Syria's state-run news agency reported Sunday that missiles had struck a military air base outside of Homs, one day after a suspected chemical attack killed as many as 70 people in a rebel-held enclave that was one of the last remaining footholds for opposition forces.
The Syrian Arab News Agency, or SANA, initially attributed Sunday's airstrikes to "American aggression." The US Department of Defense rejected that claim, however, stating that as of Sunday night, it was not carrying out air strikes in Syria.
"At this time, the Department of Defense is not conducting airstrikes in Syria. However, we continue to closely watch the situation and support the ongoing diplomatic efforts to hold those who use chemical weapons, in Syria and otherwise, accountable," the Pentagon said in a statement.
Reports of the airstrikes follow a suspected chemical weapons attack Saturday in Douma, a rebel-held town near Damascus on Saturday. Medics, activists, and rescue workers reported that dozens of people were killed and hundreds of others were injured after a poison gas was dropped on the area — allegations the Syrian government has denied.
Images circulating on social media showed the lifeless bodies of men, women, and children, including infants, foaming at the mouth — a telltale sign of a gas attack. The footage could not be independently confirmed.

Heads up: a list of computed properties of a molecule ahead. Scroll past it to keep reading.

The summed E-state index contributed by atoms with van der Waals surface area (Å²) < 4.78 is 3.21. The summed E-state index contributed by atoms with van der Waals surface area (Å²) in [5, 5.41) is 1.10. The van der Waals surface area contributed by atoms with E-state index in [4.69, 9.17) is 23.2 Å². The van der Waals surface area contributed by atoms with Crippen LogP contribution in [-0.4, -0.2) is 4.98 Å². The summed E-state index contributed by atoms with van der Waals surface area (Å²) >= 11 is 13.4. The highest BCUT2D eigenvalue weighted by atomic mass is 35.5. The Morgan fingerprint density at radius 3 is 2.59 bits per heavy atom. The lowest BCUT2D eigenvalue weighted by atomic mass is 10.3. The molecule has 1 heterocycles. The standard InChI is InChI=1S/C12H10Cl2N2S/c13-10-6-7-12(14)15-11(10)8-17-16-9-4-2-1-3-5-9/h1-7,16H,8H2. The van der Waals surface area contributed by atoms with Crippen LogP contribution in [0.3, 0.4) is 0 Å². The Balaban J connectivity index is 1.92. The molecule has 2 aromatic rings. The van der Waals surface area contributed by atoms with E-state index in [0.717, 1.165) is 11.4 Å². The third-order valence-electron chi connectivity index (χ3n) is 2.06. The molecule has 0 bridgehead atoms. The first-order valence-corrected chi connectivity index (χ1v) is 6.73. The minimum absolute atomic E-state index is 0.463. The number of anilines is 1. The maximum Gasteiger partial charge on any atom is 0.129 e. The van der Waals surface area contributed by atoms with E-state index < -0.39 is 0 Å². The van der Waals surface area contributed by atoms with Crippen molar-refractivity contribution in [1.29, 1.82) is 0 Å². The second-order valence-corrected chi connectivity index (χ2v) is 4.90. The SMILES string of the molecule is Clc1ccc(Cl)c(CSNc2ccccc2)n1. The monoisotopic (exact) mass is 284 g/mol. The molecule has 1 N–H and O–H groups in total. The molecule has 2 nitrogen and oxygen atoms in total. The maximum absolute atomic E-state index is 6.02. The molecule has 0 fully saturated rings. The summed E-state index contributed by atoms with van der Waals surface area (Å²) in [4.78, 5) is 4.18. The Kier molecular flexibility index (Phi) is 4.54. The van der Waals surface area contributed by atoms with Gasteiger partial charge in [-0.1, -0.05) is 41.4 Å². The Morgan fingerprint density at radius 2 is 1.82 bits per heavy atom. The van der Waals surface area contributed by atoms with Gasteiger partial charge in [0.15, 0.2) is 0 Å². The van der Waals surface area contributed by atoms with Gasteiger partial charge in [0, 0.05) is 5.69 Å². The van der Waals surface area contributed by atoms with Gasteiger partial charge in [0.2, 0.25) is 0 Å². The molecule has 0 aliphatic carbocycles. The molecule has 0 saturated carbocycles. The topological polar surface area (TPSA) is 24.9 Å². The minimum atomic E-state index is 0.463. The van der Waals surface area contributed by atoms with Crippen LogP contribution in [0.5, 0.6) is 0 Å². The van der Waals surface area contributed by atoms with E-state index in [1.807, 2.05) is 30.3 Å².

At least 70 people have been killed so far in the attack in Douma, the Union of Medical Relief Organizations, an American charity that works with Syrian hospitals, told the BBC.
President Donald Trump, who last year launched a missile attack against the Syrian regime after a chemical attack in the northern town of Khan Sheikhoun, placed blame for this weekend's attack at the feet of Russia and Iran — criticizing Vladimir Putin by name.
"Many dead, including women and children, in mindless CHEMICAL attack in Syria," he tweeted Sunday. "Area of atrocity is in lockdown and encircled by Syrian Army, making it completely inaccessible to outside world. President Putin, Russia and Iran are responsible for backing Animal Assad."
He warned there would be a "big price" to pay.
The White House later announced that Trump had spoken with France's president, Emanuel Macron, and that the pair had "agreed that the Assad regime must be held accountable for its continued human rights abuses."
"They agreed to exchange information on the nature of the attacks and coordinate a strong, joint response," according to a White House readout of the call.
A statement from Macron's office added that the two presidents had "exchanged information and analyses confirming the use of chemical weapons," and agreed to speak again "in the next 48 hours."
The UN Security Council will convene for an emergency meeting on Monday to discuss the alleged attack. “The Security Council has to come together and demand immediate access for first responders, support an independent investigation into what happened, and hold accountable those responsible for this atrocious act," said US Ambassador Nikki Haley.
A tweet by the pro-opposition Ghouta Media Centre, which contained several graphic images, said that 75 people had been killed in the attack and that there were 1,000 more cases of suffocation.
In a now-deleted tweet, the White Helmets, a volunteer rescue group formally known as Syria Civil Defence, put the death toll at 150. The group later said at least 40 people suffocated to death after a helicopter dropped a barrel bomb containing a chemical agent on Douma, a town in the Damascus suburbs known as Eastern Ghouta.
Entire families died while hiding in cellars, trying to seek shelter from air raids and barrel bombs, the group said on Twitter.
The reports have not been independently confirmed.